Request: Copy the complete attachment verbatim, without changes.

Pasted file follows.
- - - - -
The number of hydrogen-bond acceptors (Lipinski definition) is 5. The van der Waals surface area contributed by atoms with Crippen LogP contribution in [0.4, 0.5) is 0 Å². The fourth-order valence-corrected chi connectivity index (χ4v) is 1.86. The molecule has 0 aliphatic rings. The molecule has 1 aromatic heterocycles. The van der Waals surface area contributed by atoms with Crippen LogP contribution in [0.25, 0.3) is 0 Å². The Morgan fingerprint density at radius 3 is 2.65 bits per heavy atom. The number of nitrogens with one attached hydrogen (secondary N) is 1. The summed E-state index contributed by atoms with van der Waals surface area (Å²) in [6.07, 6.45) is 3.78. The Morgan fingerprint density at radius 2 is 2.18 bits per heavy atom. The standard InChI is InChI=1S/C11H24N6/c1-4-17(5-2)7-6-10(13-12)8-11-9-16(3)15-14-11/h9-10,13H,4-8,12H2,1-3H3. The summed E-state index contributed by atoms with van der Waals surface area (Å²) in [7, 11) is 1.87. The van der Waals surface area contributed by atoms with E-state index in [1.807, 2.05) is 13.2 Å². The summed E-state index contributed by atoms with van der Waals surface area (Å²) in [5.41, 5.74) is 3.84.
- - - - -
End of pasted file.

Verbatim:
The number of hydrogen-bond acceptors (Lipinski definition) is 5. The van der Waals surface area contributed by atoms with Crippen LogP contribution in [0.4, 0.5) is 0 Å². The fourth-order valence-corrected chi connectivity index (χ4v) is 1.86. The molecule has 0 aliphatic rings. The molecule has 1 aromatic heterocycles. The van der Waals surface area contributed by atoms with Crippen LogP contribution in [0.25, 0.3) is 0 Å². The Morgan fingerprint density at radius 3 is 2.65 bits per heavy atom. The number of nitrogens with one attached hydrogen (secondary N) is 1. The summed E-state index contributed by atoms with van der Waals surface area (Å²) in [6.07, 6.45) is 3.78. The Morgan fingerprint density at radius 2 is 2.18 bits per heavy atom. The standard InChI is InChI=1S/C11H24N6/c1-4-17(5-2)7-6-10(13-12)8-11-9-16(3)15-14-11/h9-10,13H,4-8,12H2,1-3H3. The summed E-state index contributed by atoms with van der Waals surface area (Å²) in [7, 11) is 1.87. The van der Waals surface area contributed by atoms with E-state index in [1.807, 2.05) is 13.2 Å². The summed E-state index contributed by atoms with van der Waals surface area (Å²) in [5.41, 5.74) is 3.84.